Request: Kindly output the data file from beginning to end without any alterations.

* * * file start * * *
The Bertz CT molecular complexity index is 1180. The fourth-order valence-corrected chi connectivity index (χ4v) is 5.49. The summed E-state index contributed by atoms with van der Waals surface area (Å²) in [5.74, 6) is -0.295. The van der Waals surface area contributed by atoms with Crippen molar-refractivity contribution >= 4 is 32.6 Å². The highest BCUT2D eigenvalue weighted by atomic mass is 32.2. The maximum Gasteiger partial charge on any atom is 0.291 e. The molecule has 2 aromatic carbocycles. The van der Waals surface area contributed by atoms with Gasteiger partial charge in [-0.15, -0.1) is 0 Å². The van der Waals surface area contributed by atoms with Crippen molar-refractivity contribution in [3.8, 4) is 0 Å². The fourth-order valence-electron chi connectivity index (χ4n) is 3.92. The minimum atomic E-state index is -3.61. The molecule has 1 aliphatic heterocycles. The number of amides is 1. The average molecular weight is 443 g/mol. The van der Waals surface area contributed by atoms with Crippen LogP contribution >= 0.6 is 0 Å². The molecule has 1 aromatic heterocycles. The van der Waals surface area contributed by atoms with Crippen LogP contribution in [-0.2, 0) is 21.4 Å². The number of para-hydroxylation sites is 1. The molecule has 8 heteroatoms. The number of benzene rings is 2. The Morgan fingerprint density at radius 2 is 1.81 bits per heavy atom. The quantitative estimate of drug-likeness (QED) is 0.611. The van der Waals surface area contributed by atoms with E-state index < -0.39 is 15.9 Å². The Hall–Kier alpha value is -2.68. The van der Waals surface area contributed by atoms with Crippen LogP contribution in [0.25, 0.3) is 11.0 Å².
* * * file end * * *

The Bertz CT molecular complexity index is 1180. The fourth-order valence-corrected chi connectivity index (χ4v) is 5.49. The summed E-state index contributed by atoms with van der Waals surface area (Å²) in [5.74, 6) is -0.295. The van der Waals surface area contributed by atoms with Crippen molar-refractivity contribution >= 4 is 32.6 Å². The highest BCUT2D eigenvalue weighted by atomic mass is 32.2. The maximum Gasteiger partial charge on any atom is 0.291 e. The molecule has 2 aromatic carbocycles. The van der Waals surface area contributed by atoms with Gasteiger partial charge in [-0.15, -0.1) is 0 Å². The van der Waals surface area contributed by atoms with Crippen molar-refractivity contribution in [3.8, 4) is 0 Å². The fourth-order valence-electron chi connectivity index (χ4n) is 3.92. The minimum atomic E-state index is -3.61. The molecule has 1 aliphatic heterocycles. The number of amides is 1. The average molecular weight is 443 g/mol. The van der Waals surface area contributed by atoms with Crippen LogP contribution >= 0.6 is 0 Å². The molecule has 1 aromatic heterocycles. The van der Waals surface area contributed by atoms with Crippen LogP contribution in [-0.2, 0) is 21.4 Å². The number of para-hydroxylation sites is 1. The molecule has 8 heteroatoms. The number of benzene rings is 2. The Morgan fingerprint density at radius 2 is 1.81 bits per heavy atom. The quantitative estimate of drug-likeness (QED) is 0.611. The van der Waals surface area contributed by atoms with E-state index < -0.39 is 15.9 Å². The Hall–Kier alpha value is -2.68. The van der Waals surface area contributed by atoms with Crippen LogP contribution in [0.25, 0.3) is 11.0 Å².